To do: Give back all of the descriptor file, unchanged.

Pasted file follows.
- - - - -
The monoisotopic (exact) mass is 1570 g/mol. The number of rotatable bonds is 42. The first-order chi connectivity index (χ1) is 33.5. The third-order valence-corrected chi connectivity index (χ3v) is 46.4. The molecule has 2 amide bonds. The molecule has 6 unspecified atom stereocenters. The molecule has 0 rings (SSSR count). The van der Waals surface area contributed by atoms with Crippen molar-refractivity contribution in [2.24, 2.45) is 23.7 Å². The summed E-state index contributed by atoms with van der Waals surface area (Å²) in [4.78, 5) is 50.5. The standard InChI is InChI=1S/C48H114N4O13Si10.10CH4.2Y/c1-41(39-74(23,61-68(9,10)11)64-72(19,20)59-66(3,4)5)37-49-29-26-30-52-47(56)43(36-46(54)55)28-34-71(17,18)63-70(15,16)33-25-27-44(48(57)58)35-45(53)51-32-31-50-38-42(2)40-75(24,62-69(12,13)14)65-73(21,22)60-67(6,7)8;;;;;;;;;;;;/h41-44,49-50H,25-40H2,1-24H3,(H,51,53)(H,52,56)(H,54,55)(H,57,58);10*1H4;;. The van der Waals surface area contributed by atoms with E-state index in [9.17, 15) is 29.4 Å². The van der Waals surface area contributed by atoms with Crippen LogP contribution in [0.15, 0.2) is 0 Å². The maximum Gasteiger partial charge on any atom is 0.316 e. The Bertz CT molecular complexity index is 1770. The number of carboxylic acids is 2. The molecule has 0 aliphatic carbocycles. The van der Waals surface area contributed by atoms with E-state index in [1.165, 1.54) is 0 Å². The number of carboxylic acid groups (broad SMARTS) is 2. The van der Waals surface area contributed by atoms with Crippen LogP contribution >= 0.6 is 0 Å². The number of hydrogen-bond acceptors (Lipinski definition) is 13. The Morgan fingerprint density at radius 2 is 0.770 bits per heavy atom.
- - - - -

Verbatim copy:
The monoisotopic (exact) mass is 1570 g/mol. The number of rotatable bonds is 42. The first-order chi connectivity index (χ1) is 33.5. The third-order valence-corrected chi connectivity index (χ3v) is 46.4. The molecule has 2 amide bonds. The molecule has 6 unspecified atom stereocenters. The molecule has 0 rings (SSSR count). The van der Waals surface area contributed by atoms with Crippen molar-refractivity contribution in [2.24, 2.45) is 23.7 Å². The summed E-state index contributed by atoms with van der Waals surface area (Å²) in [4.78, 5) is 50.5. The standard InChI is InChI=1S/C48H114N4O13Si10.10CH4.2Y/c1-41(39-74(23,61-68(9,10)11)64-72(19,20)59-66(3,4)5)37-49-29-26-30-52-47(56)43(36-46(54)55)28-34-71(17,18)63-70(15,16)33-25-27-44(48(57)58)35-45(53)51-32-31-50-38-42(2)40-75(24,62-69(12,13)14)65-73(21,22)60-67(6,7)8;;;;;;;;;;;;/h41-44,49-50H,25-40H2,1-24H3,(H,51,53)(H,52,56)(H,54,55)(H,57,58);10*1H4;;. The van der Waals surface area contributed by atoms with E-state index in [9.17, 15) is 29.4 Å². The van der Waals surface area contributed by atoms with Crippen LogP contribution in [0.15, 0.2) is 0 Å². The maximum Gasteiger partial charge on any atom is 0.316 e. The Bertz CT molecular complexity index is 1770. The number of carboxylic acids is 2. The molecule has 0 aliphatic carbocycles. The van der Waals surface area contributed by atoms with E-state index in [1.165, 1.54) is 0 Å². The number of carboxylic acid groups (broad SMARTS) is 2. The van der Waals surface area contributed by atoms with Crippen LogP contribution >= 0.6 is 0 Å². The number of hydrogen-bond acceptors (Lipinski definition) is 13. The Morgan fingerprint density at radius 2 is 0.770 bits per heavy atom.